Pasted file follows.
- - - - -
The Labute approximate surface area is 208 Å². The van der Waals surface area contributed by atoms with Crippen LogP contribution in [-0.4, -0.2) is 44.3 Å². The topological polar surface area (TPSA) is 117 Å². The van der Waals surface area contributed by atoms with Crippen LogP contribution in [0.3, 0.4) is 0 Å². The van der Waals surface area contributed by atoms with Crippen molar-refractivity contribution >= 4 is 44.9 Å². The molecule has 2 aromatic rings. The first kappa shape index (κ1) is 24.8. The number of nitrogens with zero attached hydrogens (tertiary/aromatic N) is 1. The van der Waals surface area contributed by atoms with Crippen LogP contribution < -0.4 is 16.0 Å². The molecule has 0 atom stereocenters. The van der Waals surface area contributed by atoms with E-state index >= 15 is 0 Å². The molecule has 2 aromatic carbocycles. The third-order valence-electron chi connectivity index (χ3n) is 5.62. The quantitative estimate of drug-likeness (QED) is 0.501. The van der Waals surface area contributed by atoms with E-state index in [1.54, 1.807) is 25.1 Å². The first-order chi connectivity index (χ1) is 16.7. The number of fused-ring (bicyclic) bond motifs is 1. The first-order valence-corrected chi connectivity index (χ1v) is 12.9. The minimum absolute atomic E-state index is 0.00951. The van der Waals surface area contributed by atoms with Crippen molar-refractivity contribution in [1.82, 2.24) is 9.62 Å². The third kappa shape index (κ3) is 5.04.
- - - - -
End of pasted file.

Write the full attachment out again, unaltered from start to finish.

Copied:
The Labute approximate surface area is 208 Å². The van der Waals surface area contributed by atoms with Crippen LogP contribution in [-0.4, -0.2) is 44.3 Å². The topological polar surface area (TPSA) is 117 Å². The van der Waals surface area contributed by atoms with Crippen LogP contribution in [0.3, 0.4) is 0 Å². The van der Waals surface area contributed by atoms with Crippen molar-refractivity contribution >= 4 is 44.9 Å². The molecule has 2 aromatic rings. The first kappa shape index (κ1) is 24.8. The number of nitrogens with zero attached hydrogens (tertiary/aromatic N) is 1. The van der Waals surface area contributed by atoms with Crippen LogP contribution < -0.4 is 16.0 Å². The molecule has 0 atom stereocenters. The van der Waals surface area contributed by atoms with E-state index >= 15 is 0 Å². The molecule has 2 aromatic carbocycles. The third-order valence-electron chi connectivity index (χ3n) is 5.62. The quantitative estimate of drug-likeness (QED) is 0.501. The van der Waals surface area contributed by atoms with E-state index in [1.54, 1.807) is 25.1 Å². The first-order chi connectivity index (χ1) is 16.7. The number of fused-ring (bicyclic) bond motifs is 1. The first-order valence-corrected chi connectivity index (χ1v) is 12.9. The minimum absolute atomic E-state index is 0.00951. The van der Waals surface area contributed by atoms with Crippen molar-refractivity contribution in [1.82, 2.24) is 9.62 Å². The third kappa shape index (κ3) is 5.04.